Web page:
Implementing Policing with the Community in Northern Ireland: An Exercise in Strategic Organisational Change

Prof Doc Thesis


McGinley, Micaela 2006. Implementing Policing with the Community in Northern Ireland: An Exercise in Strategic Organisational Change. Prof Doc Thesis University of East London School of Psychology
AuthorsMcGinley, Micaela
TypeProf Doc Thesis
Abstract

The Police Service of Northern Ireland (PSNI) is currently undergoing substantial and
radical change. This study explores the views and experiences of PSNI officers towards
the new style of Policing with the Community, as envisaged by the Independent
Commission on Policing for Northern Ireland. Interviews and focus groups were
conducted with 50 officers in neighbourhood or 'sector' policing teams within two PSNI
Districts. Content analysis procedures were applied to classify the meanings present in
the data and to identify recurring themes. The study has revealed seven key themes
impacting upon the successful implementation of Policing with the Community within
the PSNI. These are: (1) Supportive spirit for Policing with the Community, (2)
Difficulties in translating the philosophy into practice, (3) Staffing Issues, (4) Engaging
with the community, (5) Measuring and Rewarding Sector Performance, (6) Role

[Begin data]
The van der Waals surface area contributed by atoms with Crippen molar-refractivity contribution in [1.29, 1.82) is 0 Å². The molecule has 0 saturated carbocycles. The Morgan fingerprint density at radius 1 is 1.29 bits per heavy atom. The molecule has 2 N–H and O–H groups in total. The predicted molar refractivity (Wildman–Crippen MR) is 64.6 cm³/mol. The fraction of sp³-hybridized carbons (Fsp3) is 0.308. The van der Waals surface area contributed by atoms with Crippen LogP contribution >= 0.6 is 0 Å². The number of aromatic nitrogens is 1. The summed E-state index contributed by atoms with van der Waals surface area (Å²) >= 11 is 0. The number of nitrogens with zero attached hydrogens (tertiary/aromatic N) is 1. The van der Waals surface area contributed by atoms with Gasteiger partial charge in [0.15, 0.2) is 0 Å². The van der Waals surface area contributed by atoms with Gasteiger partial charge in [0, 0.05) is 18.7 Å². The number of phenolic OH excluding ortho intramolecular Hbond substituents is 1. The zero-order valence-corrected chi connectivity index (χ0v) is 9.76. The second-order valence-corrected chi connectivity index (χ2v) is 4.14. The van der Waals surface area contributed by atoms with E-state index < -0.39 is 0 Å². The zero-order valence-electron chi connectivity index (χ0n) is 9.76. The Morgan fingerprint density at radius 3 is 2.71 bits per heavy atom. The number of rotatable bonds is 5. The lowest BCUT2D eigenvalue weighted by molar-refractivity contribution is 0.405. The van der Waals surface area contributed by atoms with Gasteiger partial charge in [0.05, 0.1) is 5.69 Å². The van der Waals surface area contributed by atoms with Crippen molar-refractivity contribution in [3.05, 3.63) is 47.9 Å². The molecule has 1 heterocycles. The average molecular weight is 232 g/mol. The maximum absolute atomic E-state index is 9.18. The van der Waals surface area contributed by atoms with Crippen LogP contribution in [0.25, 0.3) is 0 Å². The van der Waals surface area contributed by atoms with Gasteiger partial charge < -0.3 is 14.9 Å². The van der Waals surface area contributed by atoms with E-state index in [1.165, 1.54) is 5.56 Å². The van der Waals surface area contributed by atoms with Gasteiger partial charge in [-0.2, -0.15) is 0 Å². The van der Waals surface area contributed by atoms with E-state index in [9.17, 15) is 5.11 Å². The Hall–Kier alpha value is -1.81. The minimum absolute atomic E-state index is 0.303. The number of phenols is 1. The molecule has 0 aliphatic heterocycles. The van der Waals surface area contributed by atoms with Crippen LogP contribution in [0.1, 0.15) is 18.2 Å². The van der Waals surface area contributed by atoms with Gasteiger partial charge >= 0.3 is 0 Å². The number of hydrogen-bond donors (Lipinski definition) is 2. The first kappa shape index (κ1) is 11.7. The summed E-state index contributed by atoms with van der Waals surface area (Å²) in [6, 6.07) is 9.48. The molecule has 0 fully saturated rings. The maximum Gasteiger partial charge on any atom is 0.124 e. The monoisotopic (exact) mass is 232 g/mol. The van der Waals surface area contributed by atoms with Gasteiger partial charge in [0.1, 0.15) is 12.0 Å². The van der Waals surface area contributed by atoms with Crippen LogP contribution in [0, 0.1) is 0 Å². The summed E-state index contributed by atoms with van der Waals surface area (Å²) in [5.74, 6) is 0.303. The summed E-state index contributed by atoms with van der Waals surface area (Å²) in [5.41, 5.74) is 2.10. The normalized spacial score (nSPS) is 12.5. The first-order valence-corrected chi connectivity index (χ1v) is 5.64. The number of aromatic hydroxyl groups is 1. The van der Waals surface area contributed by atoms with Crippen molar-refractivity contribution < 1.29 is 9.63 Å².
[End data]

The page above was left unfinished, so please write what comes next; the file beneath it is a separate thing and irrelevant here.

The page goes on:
confusion, and (7) Split force approach militates against Policing with the Community.
These themes are examined in the context of international research demonstrating
difficulties with implementing community policing worldwide. They are also explored in
relation to established psychological models of organizational change. Insights are
offered on the management of the ongoing change programme within policing in
Northern Ireland. These revolve around seeing change as a successful alignment of
organizational mission, structures and operating procedures; exploring the implications
for PSNI of planned and emergent models of change; and understanding police culture as
a product of relations and interactions with the wider environment. Policy implications
and priorities for practice are identified.

Year2006
Publication dates
PrintDec 2006
Publication process dates
Deposited15 Jul 2014
Additional information

This thesis supplied via ROAR to UEL-registered users is protected by copyright and other intellectual property rights, and duplication of any part of the material is not permitted, except for your personal use for the purposes of non-commercial research and private study in electronic or print form. You must obtain permission from the copyright-holder for any other use. Electronic or print copies may not be offered, for sale or otherwise, to anyone. No quotation from the thesis may be published without proper acknowledgement.

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